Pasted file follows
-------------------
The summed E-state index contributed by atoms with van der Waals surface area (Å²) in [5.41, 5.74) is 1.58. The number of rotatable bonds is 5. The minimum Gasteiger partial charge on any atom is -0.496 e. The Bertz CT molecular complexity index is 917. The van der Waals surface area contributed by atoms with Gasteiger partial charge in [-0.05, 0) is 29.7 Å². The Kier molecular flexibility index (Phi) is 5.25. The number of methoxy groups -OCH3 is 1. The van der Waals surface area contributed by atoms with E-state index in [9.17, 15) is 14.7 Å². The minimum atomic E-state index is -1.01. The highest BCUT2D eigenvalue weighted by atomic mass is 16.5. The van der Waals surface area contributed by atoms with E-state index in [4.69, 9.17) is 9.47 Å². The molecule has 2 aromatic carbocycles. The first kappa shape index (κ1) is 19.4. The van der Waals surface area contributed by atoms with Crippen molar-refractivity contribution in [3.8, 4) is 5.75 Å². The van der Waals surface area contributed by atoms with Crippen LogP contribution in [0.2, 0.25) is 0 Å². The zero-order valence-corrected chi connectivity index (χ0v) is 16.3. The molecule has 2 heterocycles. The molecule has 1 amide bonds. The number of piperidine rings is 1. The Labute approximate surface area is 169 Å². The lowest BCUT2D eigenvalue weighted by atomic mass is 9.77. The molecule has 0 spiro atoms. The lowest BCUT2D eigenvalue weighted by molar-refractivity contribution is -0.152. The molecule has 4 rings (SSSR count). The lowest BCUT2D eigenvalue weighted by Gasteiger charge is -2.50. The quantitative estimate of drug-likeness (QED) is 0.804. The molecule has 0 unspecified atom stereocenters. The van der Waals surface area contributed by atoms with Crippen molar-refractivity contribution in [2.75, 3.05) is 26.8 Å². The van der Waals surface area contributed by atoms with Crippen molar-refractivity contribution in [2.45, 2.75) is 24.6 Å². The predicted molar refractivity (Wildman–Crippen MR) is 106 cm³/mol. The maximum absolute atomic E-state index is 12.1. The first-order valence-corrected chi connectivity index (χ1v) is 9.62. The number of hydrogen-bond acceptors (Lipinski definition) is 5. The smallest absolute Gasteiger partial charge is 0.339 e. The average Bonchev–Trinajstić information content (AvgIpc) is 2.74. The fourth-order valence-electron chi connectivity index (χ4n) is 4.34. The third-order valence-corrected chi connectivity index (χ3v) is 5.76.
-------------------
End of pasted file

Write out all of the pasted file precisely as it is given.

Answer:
The summed E-state index contributed by atoms with van der Waals surface area (Å²) in [5.41, 5.74) is 1.58. The number of rotatable bonds is 5. The minimum Gasteiger partial charge on any atom is -0.496 e. The Bertz CT molecular complexity index is 917. The van der Waals surface area contributed by atoms with Gasteiger partial charge in [-0.05, 0) is 29.7 Å². The Kier molecular flexibility index (Phi) is 5.25. The number of methoxy groups -OCH3 is 1. The van der Waals surface area contributed by atoms with E-state index in [9.17, 15) is 14.7 Å². The minimum atomic E-state index is -1.01. The highest BCUT2D eigenvalue weighted by atomic mass is 16.5. The van der Waals surface area contributed by atoms with E-state index in [4.69, 9.17) is 9.47 Å². The molecule has 2 aromatic carbocycles. The first kappa shape index (κ1) is 19.4. The van der Waals surface area contributed by atoms with Crippen molar-refractivity contribution in [3.8, 4) is 5.75 Å². The van der Waals surface area contributed by atoms with Crippen LogP contribution in [0.2, 0.25) is 0 Å². The zero-order valence-corrected chi connectivity index (χ0v) is 16.3. The molecule has 2 heterocycles. The molecule has 1 amide bonds. The number of piperidine rings is 1. The Labute approximate surface area is 169 Å². The lowest BCUT2D eigenvalue weighted by atomic mass is 9.77. The molecule has 0 spiro atoms. The lowest BCUT2D eigenvalue weighted by molar-refractivity contribution is -0.152. The molecule has 4 rings (SSSR count). The lowest BCUT2D eigenvalue weighted by Gasteiger charge is -2.50. The quantitative estimate of drug-likeness (QED) is 0.804. The molecule has 0 unspecified atom stereocenters. The van der Waals surface area contributed by atoms with Crippen molar-refractivity contribution in [2.75, 3.05) is 26.8 Å². The van der Waals surface area contributed by atoms with Crippen molar-refractivity contribution in [2.45, 2.75) is 24.6 Å². The predicted molar refractivity (Wildman–Crippen MR) is 106 cm³/mol. The maximum absolute atomic E-state index is 12.1. The first-order valence-corrected chi connectivity index (χ1v) is 9.62. The number of hydrogen-bond acceptors (Lipinski definition) is 5. The smallest absolute Gasteiger partial charge is 0.339 e. The average Bonchev–Trinajstić information content (AvgIpc) is 2.74. The fourth-order valence-electron chi connectivity index (χ4n) is 4.34. The third-order valence-corrected chi connectivity index (χ3v) is 5.76.